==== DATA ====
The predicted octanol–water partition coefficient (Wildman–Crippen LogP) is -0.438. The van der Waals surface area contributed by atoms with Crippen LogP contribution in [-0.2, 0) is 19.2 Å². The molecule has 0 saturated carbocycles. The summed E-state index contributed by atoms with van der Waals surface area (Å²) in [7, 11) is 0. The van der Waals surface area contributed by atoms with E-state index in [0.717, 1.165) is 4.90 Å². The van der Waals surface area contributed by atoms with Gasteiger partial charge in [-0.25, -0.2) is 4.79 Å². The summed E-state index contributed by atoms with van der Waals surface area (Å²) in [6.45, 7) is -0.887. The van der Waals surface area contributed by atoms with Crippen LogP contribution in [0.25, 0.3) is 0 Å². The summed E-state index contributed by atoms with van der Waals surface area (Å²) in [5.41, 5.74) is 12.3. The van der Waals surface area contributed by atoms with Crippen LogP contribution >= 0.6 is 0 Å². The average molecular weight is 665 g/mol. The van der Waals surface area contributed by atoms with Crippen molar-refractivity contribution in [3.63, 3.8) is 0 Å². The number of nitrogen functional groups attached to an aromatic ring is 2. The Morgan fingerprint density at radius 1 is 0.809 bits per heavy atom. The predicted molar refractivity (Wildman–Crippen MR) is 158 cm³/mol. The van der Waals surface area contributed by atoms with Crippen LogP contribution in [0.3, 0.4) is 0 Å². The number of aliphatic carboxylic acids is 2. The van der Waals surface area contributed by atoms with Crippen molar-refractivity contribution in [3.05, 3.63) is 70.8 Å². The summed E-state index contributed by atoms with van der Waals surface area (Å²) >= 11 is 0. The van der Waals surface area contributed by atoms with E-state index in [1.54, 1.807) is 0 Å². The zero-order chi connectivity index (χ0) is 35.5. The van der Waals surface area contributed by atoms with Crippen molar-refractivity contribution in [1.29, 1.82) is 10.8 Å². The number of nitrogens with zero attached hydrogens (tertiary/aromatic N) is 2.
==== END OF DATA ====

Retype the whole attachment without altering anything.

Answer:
The predicted octanol–water partition coefficient (Wildman–Crippen LogP) is -0.438. The van der Waals surface area contributed by atoms with Crippen LogP contribution in [-0.2, 0) is 19.2 Å². The molecule has 0 saturated carbocycles. The summed E-state index contributed by atoms with van der Waals surface area (Å²) in [7, 11) is 0. The van der Waals surface area contributed by atoms with E-state index in [0.717, 1.165) is 4.90 Å². The van der Waals surface area contributed by atoms with Gasteiger partial charge in [-0.25, -0.2) is 4.79 Å². The summed E-state index contributed by atoms with van der Waals surface area (Å²) in [6.45, 7) is -0.887. The van der Waals surface area contributed by atoms with Crippen LogP contribution in [0.25, 0.3) is 0 Å². The summed E-state index contributed by atoms with van der Waals surface area (Å²) in [5.41, 5.74) is 12.3. The van der Waals surface area contributed by atoms with Crippen LogP contribution >= 0.6 is 0 Å². The average molecular weight is 665 g/mol. The van der Waals surface area contributed by atoms with Crippen molar-refractivity contribution in [3.63, 3.8) is 0 Å². The number of nitrogen functional groups attached to an aromatic ring is 2. The Morgan fingerprint density at radius 1 is 0.809 bits per heavy atom. The predicted molar refractivity (Wildman–Crippen MR) is 158 cm³/mol. The van der Waals surface area contributed by atoms with Crippen LogP contribution in [0.3, 0.4) is 0 Å². The number of aliphatic carboxylic acids is 2. The van der Waals surface area contributed by atoms with Crippen molar-refractivity contribution in [3.05, 3.63) is 70.8 Å². The summed E-state index contributed by atoms with van der Waals surface area (Å²) >= 11 is 0. The van der Waals surface area contributed by atoms with E-state index in [1.54, 1.807) is 0 Å². The zero-order chi connectivity index (χ0) is 35.5. The van der Waals surface area contributed by atoms with Crippen molar-refractivity contribution in [1.29, 1.82) is 10.8 Å². The number of nitrogens with zero attached hydrogens (tertiary/aromatic N) is 2.